Embattled Henry backtracks - Chamber boss says vilification was not her intent
Gloria Henry, the embattled president of the Montego Bay Chamber of Commerce and Industry (MBCCI), is backing away from a controversial statement she made during a recent Gleaner Editors' Forum, telling senior members of the second city's Chinese business community that it was never her intent to vilify them.
During the forum, Henry, in expressing unhappiness with the lack of participation by the Chinese (the new arrivals to Jamaica) business community, which has not been contributing to the building of the social fabric of Montego Bay, warned that unless they change their attitude, they could be censured through the boycotting of their businesses.
The comment created a firestorm both locally and internationally, with even one of Henry's own board members, prominent attorney-at-law Nathan Robb, declaring in a letter to The Gleaner that he was distancing himself from the comment.
However, following a meeting with senior members of the Chinese community and the leadership of the MBCCI on Monday, the chamber released a statement yesterday, quoting Henry as saying it was never her intention to vilify anyone.
"At the meeting, Ms Henry said it was never her intention to give rise to any belief that Chinese nationals were being singled out for vilification, but was intended to highlight an initiative currently before the Chamber regarding the clean-up of downtown Montego Bay and considering the strong presence of Chinese-owned businesses, in that area of the City, it was agreed that for any initiative to bear fruit, the Chinese business community would have to be engaged," the MBCCI statement outlined.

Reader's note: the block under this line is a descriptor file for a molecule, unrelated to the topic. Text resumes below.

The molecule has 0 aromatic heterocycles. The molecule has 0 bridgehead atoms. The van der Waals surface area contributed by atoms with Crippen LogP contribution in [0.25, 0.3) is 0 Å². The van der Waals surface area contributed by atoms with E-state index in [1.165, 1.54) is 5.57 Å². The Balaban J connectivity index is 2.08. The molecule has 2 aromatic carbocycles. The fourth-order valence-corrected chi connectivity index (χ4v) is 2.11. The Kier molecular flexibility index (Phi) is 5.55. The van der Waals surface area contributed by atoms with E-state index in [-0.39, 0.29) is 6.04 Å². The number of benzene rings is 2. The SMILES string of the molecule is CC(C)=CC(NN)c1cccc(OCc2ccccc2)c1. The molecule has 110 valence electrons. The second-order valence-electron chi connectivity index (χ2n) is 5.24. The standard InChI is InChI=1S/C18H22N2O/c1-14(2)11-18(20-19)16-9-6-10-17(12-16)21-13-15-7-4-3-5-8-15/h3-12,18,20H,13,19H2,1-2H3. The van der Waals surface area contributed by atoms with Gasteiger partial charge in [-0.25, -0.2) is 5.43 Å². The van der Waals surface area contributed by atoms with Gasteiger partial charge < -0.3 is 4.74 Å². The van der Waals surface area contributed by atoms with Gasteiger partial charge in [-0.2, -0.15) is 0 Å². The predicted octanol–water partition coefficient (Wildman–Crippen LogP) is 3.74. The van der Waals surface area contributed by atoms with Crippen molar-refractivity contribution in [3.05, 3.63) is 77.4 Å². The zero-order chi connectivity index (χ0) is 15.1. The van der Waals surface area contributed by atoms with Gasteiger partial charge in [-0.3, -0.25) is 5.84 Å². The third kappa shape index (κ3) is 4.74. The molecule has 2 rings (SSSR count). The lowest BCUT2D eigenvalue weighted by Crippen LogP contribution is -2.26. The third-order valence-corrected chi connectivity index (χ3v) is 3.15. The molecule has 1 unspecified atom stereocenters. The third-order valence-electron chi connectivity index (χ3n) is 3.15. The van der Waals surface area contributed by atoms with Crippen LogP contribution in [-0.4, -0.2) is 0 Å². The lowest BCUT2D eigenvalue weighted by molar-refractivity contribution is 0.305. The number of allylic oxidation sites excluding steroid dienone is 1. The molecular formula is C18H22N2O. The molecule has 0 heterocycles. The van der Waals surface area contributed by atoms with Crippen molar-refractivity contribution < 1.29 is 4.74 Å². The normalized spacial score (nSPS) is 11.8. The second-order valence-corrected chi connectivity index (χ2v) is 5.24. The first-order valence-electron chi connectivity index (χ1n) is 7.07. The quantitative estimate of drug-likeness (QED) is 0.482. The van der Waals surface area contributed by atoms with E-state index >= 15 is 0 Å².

"She noted that in the past, dialogue with members of this community have borne less than desirable results and more efficient lines of communication would have to be established."
The release also stated that Henry told the Chinese present at the meeting that her request for support was not financial but more about getting the new Chinese to participate in the clean-up initiative.
"She noted that some members of the Chinese business community were offended by the statements attributed to her, and reassured that it was never her intention to offend," the MBCCI release continued. "She pointed out that her reference to requiring support from the Chinese business operators was not in reference to financial terms but, rather in compliance with the 'Clean-up initiative'.
She also indicated that her suggestion of censorship was the "naming and shaming" of businesses non-compliant with the National Solid Waste Management Act and it should be applied to all businesses.
The MBCCI said the meeting with the Chinese brought about significant positives, foremost of which, is the reinvigorated relationship between the MBCCI and key stalwarts within the Chinese business community.